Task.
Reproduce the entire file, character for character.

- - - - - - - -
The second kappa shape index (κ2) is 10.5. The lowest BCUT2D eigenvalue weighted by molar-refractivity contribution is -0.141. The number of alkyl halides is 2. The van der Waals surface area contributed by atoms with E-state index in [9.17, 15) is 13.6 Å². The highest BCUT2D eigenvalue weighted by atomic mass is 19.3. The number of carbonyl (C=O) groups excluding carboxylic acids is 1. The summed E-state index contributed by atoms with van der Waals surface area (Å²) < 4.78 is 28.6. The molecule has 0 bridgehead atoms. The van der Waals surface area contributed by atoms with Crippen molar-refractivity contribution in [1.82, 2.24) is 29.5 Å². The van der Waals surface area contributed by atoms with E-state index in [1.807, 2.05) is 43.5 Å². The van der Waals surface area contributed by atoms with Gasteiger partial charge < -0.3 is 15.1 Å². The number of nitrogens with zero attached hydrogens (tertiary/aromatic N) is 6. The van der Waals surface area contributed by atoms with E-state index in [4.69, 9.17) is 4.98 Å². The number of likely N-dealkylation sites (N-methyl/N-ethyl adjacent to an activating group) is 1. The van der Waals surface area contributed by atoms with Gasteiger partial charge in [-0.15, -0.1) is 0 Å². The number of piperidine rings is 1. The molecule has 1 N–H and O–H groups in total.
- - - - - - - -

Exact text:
The second kappa shape index (κ2) is 10.5. The lowest BCUT2D eigenvalue weighted by molar-refractivity contribution is -0.141. The number of alkyl halides is 2. The van der Waals surface area contributed by atoms with E-state index in [9.17, 15) is 13.6 Å². The highest BCUT2D eigenvalue weighted by atomic mass is 19.3. The number of carbonyl (C=O) groups excluding carboxylic acids is 1. The summed E-state index contributed by atoms with van der Waals surface area (Å²) < 4.78 is 28.6. The molecule has 0 bridgehead atoms. The van der Waals surface area contributed by atoms with Crippen molar-refractivity contribution in [1.82, 2.24) is 29.5 Å². The van der Waals surface area contributed by atoms with E-state index in [1.807, 2.05) is 43.5 Å². The van der Waals surface area contributed by atoms with Gasteiger partial charge < -0.3 is 15.1 Å². The number of nitrogens with zero attached hydrogens (tertiary/aromatic N) is 6. The van der Waals surface area contributed by atoms with E-state index in [4.69, 9.17) is 4.98 Å². The number of likely N-dealkylation sites (N-methyl/N-ethyl adjacent to an activating group) is 1. The van der Waals surface area contributed by atoms with Gasteiger partial charge in [-0.15, -0.1) is 0 Å². The number of piperidine rings is 1. The molecule has 1 N–H and O–H groups in total.